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Beat First

A Little Bit of Everything Shapes Mahjongg's Rhythmic Alchemy

Mahjongg shuffles together postpunk, techno junk, and afro-beat, among other things.

By Michael Byrne | Posted 2/18/2009


Floristree, Feb. 18.

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Mahjongg's early 2008 K Records debut, Kontpab, begins with two-and-a-half minutes of drum-circle drone--like you're being welcomed to the Chicago outfit's fireside party. In that time, about half the total song, patterns repeat, stack themselves on other patterns, the rhythms become busier, and it all becomes a tight interlocking series of tribal polyrhythms.

The track, "Pontiac," doesn't have much to do with art-punk or computer funk or any of the other trappings of a good underground buzz band. Eventually, a loping bass line enters the song; wordless voices insert themselves into the background and slowly overtake it, ending in a whiff of primordial postpunk.

The track serves as a proper introduction to the wondrous little world of genre anarchy in which Mahjongg operates. Coupled with an off-the-rails, semi-improvised live show that's already reached lore status in the underground, this band has mastered everything-and-the-kitchen-sink dance-punk music, bridging lockstep postpunk revivalism and the cathartic release of a sweaty and loose basement party band--and does it with a record collector-cum-fetishists ear.

"What brought us together was more our taste than our talent," says Mahjongg's Hunter Husar via phone, relaxing on a rare day off from tour in Greensboro, N.C. "We learned how to play music after we decided [to start the band]. Everyone [in the band] has a really open mind about what kind of music they listen to, everyone is a DJ, everyone has side projects. We are all internet people and record collectors."

Of course, those tastes don't represent a complete scattershot of genre--Mahjongg is not a fusion melting pot, more an overlapping of different shifting plates. Beyond latter-day postpunk, those plates are, most importantly, a kind of junkyard techno of bold, raw electronic sounds (think Brainiac on meds) and the intense polyrhythmic movements of Afro-beat.

In truth, Afro-beat probably finds its way into a great deal of the current brand of neo-tribal indie music traveling the internet, though it doesn't get copped to very often. Husar is upfront about his band's roots and, while reluctant to name specific influences, he drops Afro-beat godfather Fela Kuti's name readily. "Our music is influenced by people that think about rhythm as the basis," he says.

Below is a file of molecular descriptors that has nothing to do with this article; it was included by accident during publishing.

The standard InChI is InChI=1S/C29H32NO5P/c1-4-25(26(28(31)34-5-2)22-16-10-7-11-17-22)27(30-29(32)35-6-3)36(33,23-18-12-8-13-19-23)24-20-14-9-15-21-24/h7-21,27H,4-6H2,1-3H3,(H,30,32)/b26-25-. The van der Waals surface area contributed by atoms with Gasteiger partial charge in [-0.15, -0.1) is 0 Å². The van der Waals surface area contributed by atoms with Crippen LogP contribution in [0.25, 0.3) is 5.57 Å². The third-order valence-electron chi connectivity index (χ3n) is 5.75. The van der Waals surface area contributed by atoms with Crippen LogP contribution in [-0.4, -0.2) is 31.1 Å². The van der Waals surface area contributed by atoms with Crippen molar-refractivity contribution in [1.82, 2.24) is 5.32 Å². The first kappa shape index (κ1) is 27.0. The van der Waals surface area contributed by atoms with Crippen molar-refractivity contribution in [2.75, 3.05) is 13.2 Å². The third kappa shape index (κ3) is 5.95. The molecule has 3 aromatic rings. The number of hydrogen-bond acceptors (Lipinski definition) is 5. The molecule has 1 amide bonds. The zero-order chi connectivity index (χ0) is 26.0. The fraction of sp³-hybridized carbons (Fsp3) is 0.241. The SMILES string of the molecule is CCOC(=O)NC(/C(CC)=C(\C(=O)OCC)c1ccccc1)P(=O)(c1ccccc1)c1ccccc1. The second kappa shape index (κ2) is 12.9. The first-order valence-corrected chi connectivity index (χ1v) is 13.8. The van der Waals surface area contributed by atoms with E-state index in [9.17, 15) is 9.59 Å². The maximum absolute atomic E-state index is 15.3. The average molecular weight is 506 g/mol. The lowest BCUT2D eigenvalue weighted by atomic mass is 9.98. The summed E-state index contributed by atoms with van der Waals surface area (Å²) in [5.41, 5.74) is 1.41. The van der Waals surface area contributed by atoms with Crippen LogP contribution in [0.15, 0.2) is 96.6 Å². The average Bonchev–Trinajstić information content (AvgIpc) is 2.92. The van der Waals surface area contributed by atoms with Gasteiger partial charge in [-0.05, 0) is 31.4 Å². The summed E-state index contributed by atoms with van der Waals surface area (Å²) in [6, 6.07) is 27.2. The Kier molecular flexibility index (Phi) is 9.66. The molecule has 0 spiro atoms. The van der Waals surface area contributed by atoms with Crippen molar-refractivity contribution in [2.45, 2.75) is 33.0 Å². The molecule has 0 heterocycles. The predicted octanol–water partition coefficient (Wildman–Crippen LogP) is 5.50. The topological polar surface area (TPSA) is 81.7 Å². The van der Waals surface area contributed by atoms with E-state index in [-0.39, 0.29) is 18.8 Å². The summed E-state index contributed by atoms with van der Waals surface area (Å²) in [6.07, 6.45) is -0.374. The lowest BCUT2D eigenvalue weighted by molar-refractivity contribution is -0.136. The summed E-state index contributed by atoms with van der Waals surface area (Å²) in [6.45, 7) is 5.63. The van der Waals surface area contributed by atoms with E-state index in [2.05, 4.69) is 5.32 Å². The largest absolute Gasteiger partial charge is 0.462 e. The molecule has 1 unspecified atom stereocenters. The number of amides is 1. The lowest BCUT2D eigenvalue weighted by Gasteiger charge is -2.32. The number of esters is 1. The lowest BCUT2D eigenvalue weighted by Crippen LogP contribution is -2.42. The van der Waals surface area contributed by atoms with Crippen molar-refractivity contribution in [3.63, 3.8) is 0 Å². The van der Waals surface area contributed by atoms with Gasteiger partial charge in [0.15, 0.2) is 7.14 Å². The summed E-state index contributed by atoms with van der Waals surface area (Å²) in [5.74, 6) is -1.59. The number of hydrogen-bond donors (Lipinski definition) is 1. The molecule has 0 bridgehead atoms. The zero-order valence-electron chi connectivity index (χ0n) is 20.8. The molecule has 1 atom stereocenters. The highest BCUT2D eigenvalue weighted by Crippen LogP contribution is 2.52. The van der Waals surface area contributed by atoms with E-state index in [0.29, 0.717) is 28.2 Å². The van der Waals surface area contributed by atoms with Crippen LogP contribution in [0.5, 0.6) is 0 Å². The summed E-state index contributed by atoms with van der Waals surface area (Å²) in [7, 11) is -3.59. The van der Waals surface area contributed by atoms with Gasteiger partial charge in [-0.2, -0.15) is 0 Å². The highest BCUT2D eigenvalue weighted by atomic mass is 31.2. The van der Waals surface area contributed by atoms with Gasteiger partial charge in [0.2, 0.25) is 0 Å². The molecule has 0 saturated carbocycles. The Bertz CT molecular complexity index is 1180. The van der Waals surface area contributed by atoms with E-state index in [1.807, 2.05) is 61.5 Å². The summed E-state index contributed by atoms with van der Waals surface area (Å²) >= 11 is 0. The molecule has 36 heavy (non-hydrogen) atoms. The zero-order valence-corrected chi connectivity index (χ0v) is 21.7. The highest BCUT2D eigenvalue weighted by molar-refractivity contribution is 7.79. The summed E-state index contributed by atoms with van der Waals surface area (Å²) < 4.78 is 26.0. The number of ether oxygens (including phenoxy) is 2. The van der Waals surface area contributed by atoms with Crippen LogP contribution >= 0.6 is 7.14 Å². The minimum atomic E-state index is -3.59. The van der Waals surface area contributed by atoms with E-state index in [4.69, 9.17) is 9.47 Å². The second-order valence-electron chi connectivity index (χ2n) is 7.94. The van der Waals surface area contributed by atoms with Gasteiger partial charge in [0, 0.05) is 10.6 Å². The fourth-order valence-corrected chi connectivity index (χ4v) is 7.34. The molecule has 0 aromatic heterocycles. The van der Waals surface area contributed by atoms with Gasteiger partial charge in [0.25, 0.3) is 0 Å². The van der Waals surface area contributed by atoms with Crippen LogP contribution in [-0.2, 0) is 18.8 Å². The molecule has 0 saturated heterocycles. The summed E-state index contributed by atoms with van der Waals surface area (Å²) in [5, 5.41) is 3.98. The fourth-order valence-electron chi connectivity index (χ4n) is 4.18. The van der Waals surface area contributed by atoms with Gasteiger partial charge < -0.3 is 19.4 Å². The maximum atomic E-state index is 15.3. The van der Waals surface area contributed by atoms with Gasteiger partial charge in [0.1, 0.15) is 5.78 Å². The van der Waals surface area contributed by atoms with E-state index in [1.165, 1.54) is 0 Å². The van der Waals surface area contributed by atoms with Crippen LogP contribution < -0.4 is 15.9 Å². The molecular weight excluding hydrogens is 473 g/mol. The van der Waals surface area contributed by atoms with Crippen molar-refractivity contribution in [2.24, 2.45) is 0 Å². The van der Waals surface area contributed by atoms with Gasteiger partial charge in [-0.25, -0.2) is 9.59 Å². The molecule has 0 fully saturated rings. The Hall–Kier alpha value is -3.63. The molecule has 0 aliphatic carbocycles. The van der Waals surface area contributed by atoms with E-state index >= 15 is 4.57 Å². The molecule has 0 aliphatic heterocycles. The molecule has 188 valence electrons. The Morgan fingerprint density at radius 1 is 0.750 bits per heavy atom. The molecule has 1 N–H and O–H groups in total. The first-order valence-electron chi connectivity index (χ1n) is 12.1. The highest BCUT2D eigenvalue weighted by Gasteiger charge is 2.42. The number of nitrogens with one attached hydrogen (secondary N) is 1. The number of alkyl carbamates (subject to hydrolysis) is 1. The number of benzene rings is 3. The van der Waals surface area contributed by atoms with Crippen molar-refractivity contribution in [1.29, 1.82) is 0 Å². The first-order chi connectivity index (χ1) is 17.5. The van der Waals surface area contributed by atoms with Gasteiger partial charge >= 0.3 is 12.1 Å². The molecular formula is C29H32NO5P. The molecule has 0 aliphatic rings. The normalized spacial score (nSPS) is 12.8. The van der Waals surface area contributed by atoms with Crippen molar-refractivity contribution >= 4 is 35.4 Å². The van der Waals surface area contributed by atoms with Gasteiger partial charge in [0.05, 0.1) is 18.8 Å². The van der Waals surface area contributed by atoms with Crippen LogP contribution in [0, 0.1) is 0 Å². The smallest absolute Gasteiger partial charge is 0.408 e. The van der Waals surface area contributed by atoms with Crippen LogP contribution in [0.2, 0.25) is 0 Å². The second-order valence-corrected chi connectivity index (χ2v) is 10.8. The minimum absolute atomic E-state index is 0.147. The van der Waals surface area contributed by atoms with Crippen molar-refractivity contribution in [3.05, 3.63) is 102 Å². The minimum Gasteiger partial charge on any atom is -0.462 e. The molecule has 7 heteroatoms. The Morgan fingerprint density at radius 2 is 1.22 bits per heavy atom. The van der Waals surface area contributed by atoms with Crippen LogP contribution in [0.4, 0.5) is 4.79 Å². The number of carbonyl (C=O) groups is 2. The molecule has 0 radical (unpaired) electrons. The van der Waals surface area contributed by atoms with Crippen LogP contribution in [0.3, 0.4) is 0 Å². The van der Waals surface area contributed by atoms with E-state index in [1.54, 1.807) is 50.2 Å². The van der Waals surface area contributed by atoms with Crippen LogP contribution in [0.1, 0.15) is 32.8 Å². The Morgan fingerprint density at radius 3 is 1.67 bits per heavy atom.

On the stylistic flipside of that is a band that is as much rooted in electronic music, from the buzzing shrieks and toy laser-gun zaps of "Tell the Police the Truth" to weirdly pitched, brash synthesizers that drive many other songs on Kontpab. Save a few earlier tracks way more in the dance-punk fold and a newer, very polished 7-inch single recorded with Dub Narcotic's Calvin Johnson, none of it has the tightly ordered feeling of programming. Listening to the band's records, you get a feeling for what it must have been like to be in the studio--tight songwriting expanded on the spot with an impressive kit of electronic sounds and textures.

But what happens in the studio with Mahjongg is a small part of the story. As Husar explains, there's a considerable rift here between what the band puts down on tape and what happens on stage, a show that currently consists of three computer/keyboard stations, bass, and drums. "Our albums are kind of separate from our live show," he says. "Our albums are like art project things, a reflection of the songwriting process. They're not really recordings of us playing as we are live. Pretty much everything [is different live]. A recording might finish at a certain point and a song will evolve [live]. Every song is conceptually different." Indeed, on this tour, Mahjongg is taking only two of its songs from Kontpab on the road, instead preferring new material, and including a couple of spots for pure improvisation on the set list.

Much of Mahjongg's recorded material feels at least influenced by improvisation, so it's surprising to hear it as a new avenue in the band's music. "We've learned how to improvise over the past couple of years," Husar says. "We've never had any limitations on what kind of music we're supposed to be making. We're totally open-minded, as long there's some kind of boundary condition, so that when we go someplace, we can all go to that place together. That's what it's all about."

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